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  • Buried in Forest Communal Cemetery
Person Details
10 Apr 1894
He was the son of William Henry and Emma Tonkin of 13 George Road, West Bridgford, Nottingham. His father was an accountant with Boots Audit Department. Frederic was a member of the 1st XI football squad and was a good cricketer and athlete. He studied dental surgery at Guy’s Hospital until war broke out and then enlisted. The Tonkin name is of Cornish origin and F C Tonkin is commemorated on the memorial tablet in Padstow because his father was born there (1911 census).
Tonkin was made Corporal in the High School OTC in 1910. He was in the football and cricket first teams. Silver medal for athletics. He studed dental surgery at Guy's Hospital before the outbreak of war.
04 Nov 1918
336361 - CWGC Website
  • MC MC Military Cross
  • DSO DSO Distinguished Service Order
7th Bn East Yorkshire Regiment (Duke of York's Own)
He served initially with the King's Royal Rifles. According to a report in the November 2015 edition of the Boots house magazine, 'Comrades in Khaki', he had been evacuated to Lincoln Hospital for treatment following wounds suffered at the front. At the time of his death from wounds received in action he was the battalion's adjutant. He is buried in Forest Communal Cemetery (grave ref. C.34).
Tonkin's DSO citation reads: 'For conspicuous gallantry and devotion to duty during an attack. He led his men with great skill and determination, and personally under heavy machine-gun fire reconnoitred the only crossing across a canal, after which he led his company across and covered the crossing for the remainder of the battalion. Throughout the whole of the operations he displayed great initiative and energy'. Research Simon Williams His citation for his Military Cross was published in the London Gazette dated 26th July 1918 and reads :- “T./Lt. Frederick Cuthbert Tonkin, E. Yorks. R. For conspicuous gallantry and devotion to duty in command of his platoon. He held up the enemy's advance several times, thus enabling other portions of the battalion to organise good defensive positions further back. Later, in command of a company in the attack, he reached his objective, and although his flank was in the air and he was heavily attacked, he held on for several hours until ordered to withdraw. He set a fine example of coolness and determination at a critical juncture.” Above citation is courtesy of Jim Grundy and his facebook pages Small Town Great War Hucknall 1914-1918. Article published in the Nottingham Evening Post dated 4th May 1918 reads:- “NOTTINGHAM OFFICER AWARDED THE MILITARY CROSS. “Captain F. C. Tonkin, Yorkshire Regiment, younger son, of Mr. W. H. Tonkin, of 31, William-road. West Bridgford, has been awarded the Military Cross. Enlisting in the King's Royal Rifle Corps, in August, 1914, went to the French front in July, 1915, and was severely wounded at Loos. He obtained a commission in the East Yorkshire Regiment, has been present at several battles in France, wounded a second time, and invalided with trench fever. He was educated at the Nottingham High School, where he won the silver medal and cup presented by the Old Boys' Society for the championship of athletic sports. On leaving school he studied dental surgery, and had entered Guy's Hospital just before the war broke out. He was a noted runner and football player, and a promising member of Notts. County Cricket Club. “His elder brother, Lieutenant R. S. Tonkin. M.A., also educated at the High School, where he was captain of cricket and Senior Prefect, and won an open scholarship for classics at Pembroke College, Cambridge, and was given a commission in the East Yorkshire Regiment in August, 1914. He served in Egypt and Salonika for nearly three years, and is now in the Indian army.” A further article in the Nottingham Evening Post dated 22nd October 1918 reads : - “HONOUR FOR WEST BRIDGFORD OFFICER. “Captain F. C. Tonkin, M.C., East Yorkshire Regiment, the son of Mr. and Mrs. W. H. Tonkin, of West Bridgford, has been awarded the D.S.O., and has also been appointed adjutant. “Captain Tonkin, who is 24 years of age, was educated at the Nottingham High School. He joined the King's Royal Rifle Corps as a private, along with several other members of the Notts. Magdala Football Club, in September, 1914.” Above articles courtesy of Jim Grundy and his facbook pages Small Town Great War Hucknall 1914-1918. Boots ‘Comrades in Khaki’, November 1915 ‘By the Way’: ‘Second Lieut. Tonkin, son of Mr WH Tonkin of Boots Audit Dept. is at present an inmate of Lincoln Hospital, suffering from wounds received at the front. Fortunately he is making splendid progress, and there is every hope that his complete recovery will not be long delayed.’ (Nottinghamshire Archives, RB.38) Boots ‘Comrades in Khaki’, December 1915, ‘By the Way’: ‘It is a pleasure to record tht Second Lieut. Tonkin’s recovery is happily well maintained.’ (Nottinghamshire Archives, RB.38) Boots 'Comrades in Khaki', February 1916, 'Saved by a Sou' (photographs): 'Some months ago Sec. Lieut. Tonkin, son of Mr Tonkin of Boots Audit Department, was rather seriously wounded in France. He was brought over to England where he has fortunately made excellent progress. On his convalescence, Sec. Lieut. Tonkin was examining the clothes he had worn in action when he found in a trousers pocket an invoice perforated by a bullet which was then deflected by a small French coin. This undoubtedly prevented a further serious wound. The coin as here shown [photograph] is about five times the original size.' (Nottinghamshire Archives, ref. RB.38) Nottingham Post notice (abridged), 7 November 1918:'Tonkin. Captain FC Tonkin DSO MC, Adjutant East Yorkshire Regiment, died of wounds November 4th 1918.'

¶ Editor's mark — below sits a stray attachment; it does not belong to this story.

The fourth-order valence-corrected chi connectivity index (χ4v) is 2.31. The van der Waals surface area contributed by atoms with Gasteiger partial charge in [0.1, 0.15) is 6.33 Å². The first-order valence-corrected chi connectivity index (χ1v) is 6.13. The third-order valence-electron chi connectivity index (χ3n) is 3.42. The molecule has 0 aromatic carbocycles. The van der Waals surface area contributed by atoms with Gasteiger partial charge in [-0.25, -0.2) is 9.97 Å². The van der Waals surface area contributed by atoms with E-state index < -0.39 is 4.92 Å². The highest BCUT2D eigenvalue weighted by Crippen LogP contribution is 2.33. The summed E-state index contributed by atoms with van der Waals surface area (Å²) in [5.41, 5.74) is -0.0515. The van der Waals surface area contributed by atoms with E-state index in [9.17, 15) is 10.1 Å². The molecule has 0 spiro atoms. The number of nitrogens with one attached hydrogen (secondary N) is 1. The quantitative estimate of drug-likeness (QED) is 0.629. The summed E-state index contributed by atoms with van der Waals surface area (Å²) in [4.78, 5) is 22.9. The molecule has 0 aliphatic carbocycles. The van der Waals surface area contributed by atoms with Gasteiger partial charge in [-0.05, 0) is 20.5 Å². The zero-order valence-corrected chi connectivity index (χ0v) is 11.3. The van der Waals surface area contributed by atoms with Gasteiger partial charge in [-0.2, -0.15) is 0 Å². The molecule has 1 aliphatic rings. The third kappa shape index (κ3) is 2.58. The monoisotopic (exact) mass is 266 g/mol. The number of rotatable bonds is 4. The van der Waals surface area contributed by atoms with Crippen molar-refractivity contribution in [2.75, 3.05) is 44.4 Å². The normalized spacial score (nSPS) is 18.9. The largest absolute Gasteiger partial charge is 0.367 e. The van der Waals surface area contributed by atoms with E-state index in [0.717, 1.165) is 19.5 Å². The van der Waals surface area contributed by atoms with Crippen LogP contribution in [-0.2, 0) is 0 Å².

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  • Buried in Forest Communal Cemetery
    Frederick Cuthbert Tonkin - Buried in Forest Communal Cemetery